BEIJING: China’s economy grew at its weakest for almost a quarter of a century in 2014, official data showed Tuesday, with authorities describing slower expansion as the “new normal” and analysts tipping further deceleration this year.
The 7.4 percent announced by the National Bureau of Statistics (NBS) was slower than the 7.7 percent seen in 2013, but exceeded the median forecast of 7.3 percent in an AFP survey of 15 economists.
Growth in the world’s second-largest economy during the final quarter came in at 7.3 percent year-on-year, the NBS said, matching the previous three months and beating the 7.2 percent median forecast in the AFP survey.
“China’s economy has achieved stable progress with improved quality under the new normal in 2014,” NBS chief Ma Jiantang told reporters.
“However, we should also be aware that the domestic and international situations are still complicated and economic development is facing difficulties and challenges.”
The full-year result, the worst since 3.8 percent recorded in 1990, comes after one of the pillars of the global economy was hit by manufacturing and trade weakness as well as declining prices for real estate, which has hammered the key property sector.
Beijing had set an official target of “about” 7.5 percent for last year. The goal is traditionally pegged at a level that is easily achieved, and is usually approximated to provide room for positive spin just in case it is missed. The 2014 result is the first miss since 1998, during the Asian economic crisis.
The benchmark Shanghai Composite Index was up 0.50 percent in afternoon trade.
Economists were largely upbeat on the results, but said they did not alter the outlook for further slowing this year.
“The 2014 GDP result is better than market expectations and barely missed the target,” ANZ economist Liu Li-Gang told AFP. “This result is not too bad.”
Nomura economists expect GDP to trend lower following the “short respite” at the end of last year “given deep-rooted domestic challenges such as tighter controls over local government debt, the property market correction and deleveraging”, they said in a note following the figures.
For this year, the economists in the AFP survey see a median 7.0 percent expansion.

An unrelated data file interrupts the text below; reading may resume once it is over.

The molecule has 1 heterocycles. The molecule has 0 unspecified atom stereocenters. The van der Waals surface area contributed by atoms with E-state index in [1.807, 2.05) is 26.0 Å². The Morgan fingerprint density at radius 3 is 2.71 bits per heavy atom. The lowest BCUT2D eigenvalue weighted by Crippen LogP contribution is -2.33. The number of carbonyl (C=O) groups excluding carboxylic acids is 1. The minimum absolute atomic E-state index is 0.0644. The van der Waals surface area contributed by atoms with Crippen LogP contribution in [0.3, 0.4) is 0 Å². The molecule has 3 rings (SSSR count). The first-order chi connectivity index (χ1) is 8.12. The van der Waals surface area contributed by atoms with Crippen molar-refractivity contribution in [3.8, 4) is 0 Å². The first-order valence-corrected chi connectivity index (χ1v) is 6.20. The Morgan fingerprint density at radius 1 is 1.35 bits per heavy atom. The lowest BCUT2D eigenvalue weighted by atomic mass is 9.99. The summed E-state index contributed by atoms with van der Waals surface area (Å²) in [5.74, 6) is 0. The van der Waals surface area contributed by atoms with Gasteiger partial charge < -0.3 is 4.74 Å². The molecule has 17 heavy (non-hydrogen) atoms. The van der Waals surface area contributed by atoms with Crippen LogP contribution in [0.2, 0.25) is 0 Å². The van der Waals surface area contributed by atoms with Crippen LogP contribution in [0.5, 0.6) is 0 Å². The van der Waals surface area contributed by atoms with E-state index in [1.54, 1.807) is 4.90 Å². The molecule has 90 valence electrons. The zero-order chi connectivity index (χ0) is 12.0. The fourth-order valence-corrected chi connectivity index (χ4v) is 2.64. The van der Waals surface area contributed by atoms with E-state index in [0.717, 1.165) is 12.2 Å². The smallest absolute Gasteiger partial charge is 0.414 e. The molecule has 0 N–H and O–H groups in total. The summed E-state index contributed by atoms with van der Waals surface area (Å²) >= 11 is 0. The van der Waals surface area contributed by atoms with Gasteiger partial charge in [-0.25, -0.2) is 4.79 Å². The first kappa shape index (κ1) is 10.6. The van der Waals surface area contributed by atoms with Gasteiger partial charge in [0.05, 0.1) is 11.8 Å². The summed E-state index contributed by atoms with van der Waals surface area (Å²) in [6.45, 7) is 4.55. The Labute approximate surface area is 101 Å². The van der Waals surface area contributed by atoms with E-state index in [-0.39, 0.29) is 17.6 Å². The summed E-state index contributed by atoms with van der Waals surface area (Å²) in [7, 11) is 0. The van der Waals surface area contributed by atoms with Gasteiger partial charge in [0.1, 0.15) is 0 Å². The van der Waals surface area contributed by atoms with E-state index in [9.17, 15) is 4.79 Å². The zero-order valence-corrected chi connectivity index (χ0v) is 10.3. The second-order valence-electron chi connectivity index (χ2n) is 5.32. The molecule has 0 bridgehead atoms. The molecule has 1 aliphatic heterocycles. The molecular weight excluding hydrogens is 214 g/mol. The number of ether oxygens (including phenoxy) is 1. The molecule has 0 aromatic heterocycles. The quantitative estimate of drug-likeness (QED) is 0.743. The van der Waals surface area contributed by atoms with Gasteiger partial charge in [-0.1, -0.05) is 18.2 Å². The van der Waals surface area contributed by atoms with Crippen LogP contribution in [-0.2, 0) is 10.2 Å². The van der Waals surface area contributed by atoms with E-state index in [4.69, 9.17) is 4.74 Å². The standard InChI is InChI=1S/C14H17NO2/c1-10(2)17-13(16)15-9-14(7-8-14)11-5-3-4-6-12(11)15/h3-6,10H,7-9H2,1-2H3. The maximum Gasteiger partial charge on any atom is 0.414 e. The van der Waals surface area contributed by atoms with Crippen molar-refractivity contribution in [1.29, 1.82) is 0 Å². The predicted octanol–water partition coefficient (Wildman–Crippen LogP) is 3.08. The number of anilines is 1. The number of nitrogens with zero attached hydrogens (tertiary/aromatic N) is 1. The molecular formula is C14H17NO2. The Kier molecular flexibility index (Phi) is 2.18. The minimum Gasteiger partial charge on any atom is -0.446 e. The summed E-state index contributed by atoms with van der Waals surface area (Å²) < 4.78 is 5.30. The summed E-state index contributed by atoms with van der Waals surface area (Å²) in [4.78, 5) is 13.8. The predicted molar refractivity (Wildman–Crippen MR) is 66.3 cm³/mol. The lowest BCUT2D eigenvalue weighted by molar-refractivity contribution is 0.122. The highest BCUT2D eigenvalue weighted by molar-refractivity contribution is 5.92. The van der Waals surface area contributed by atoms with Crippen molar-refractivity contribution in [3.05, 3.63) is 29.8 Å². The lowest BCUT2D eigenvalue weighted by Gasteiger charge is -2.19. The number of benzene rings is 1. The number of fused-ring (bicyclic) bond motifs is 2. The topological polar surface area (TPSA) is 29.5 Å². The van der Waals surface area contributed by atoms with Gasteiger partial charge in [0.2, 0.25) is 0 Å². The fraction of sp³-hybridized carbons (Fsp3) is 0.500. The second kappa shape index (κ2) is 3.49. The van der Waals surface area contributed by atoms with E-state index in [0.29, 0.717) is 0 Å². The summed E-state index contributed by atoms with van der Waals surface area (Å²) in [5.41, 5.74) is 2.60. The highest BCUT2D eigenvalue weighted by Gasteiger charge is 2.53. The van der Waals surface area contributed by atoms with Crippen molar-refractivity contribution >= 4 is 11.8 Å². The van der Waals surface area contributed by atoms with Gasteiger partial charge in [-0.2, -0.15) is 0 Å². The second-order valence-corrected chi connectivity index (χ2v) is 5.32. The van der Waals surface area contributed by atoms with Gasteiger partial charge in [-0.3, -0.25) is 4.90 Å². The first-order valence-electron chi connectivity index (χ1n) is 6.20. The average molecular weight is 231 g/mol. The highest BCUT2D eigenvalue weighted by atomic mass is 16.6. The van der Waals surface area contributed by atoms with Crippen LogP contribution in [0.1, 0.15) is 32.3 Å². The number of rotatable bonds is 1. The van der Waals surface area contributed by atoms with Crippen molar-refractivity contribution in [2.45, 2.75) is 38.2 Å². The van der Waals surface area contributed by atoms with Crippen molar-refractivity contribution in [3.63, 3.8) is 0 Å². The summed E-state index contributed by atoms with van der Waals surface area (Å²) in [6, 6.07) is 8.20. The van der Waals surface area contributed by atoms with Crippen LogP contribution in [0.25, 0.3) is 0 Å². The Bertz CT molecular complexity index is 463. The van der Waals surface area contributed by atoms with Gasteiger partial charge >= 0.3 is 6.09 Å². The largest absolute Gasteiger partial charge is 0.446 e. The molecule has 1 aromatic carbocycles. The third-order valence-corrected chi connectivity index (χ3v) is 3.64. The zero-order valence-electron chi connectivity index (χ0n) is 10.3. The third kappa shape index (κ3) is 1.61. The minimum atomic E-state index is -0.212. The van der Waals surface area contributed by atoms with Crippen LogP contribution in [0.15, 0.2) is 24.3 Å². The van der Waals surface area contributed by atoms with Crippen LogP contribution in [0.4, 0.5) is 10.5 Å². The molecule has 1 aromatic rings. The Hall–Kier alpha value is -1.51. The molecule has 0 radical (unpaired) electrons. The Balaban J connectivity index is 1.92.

In its latest World Economic Outlook update, released Tuesday, the International Monetary Fund projected even slower growth this year, of 6.8 percent.
Unemployment at 5.1%
China overtook Japan as the world’s second-largest economy in 2010 and the NBS said its GDP reached 63.65 trillion yuan ($10.24 trillion) at 2014 prices last year. That remains far behind the US, whose 2013 GDP was estimated by the World Bank at $16.8 trillion.
Ma dismissed suggestions that China has overtaken the global number one on a purchasing power parity basis, saying such calculations “may have underestimated China’s price levels and overestimated its GDP”.
The NBS also said industrial production, which measures output at factories, workshops and mines, accelerated to rise 7.9 percent year-on-year in December from 7.2 percent in November.
Retail sales, a key indicator of consumer spending, also grew at a slightly faster 11.9 percent in the same month.
Fixed asset investment, a measure of government spending on infrastructure, expanded 15.7 percent on-year for the whole of 2014, weakening from the 15.8 percent recorded for the first 11 months of the year.
Despite the slowdown last year, authorities say they intend to stick to the path of transforming the economy into one where growth is increasingly driven by consumer spending rather than big ticket investments, and emphasising quality of expansion over size.
Premier Li Keqiang has said slowing growth is no worry so long as job growth in the world’s most populous country does not suffer.
Ma, the NBS chief, said the bureau’s “internal survey rate” for unemployment in 2014 was about 5.1 percent, but refused to provide a comparative figure for the previous year.
Authorities last year did not take an entirely hands off approach to the growth slowdown, implementing a series of targeted measures analysts described as “mini-stimulus”. And in November the central People’s Bank of China cut interest rates for the first time in more than two years to try to put a floor on the slowdown.
Li told China’s State Council, or Cabinet, on Monday that authorities would strike a balance between stabilising growth and pushing structural reforms in 2015, state media reported.
“As the global economy is undergoing a deep restructuring and slow recovery, China’s government will likely face heavy tasks in tackling the difficulties,” he said, according to the official Xinhua news agency.
Economists are broadly expecting further monetary policy tinkering this year, including at least one more interest rate cut, but say the focus will be on reforms over the temptation of major stimulus.
“There should be further easing, but large-scale easing is unlikely,” Liao Qun, Hong Kong-based economist for Citic Bank International, told AFP.
“The economy does not need a strong stimulus, as long as it’s enough to help it stabilise and not slide further,” he said. AFP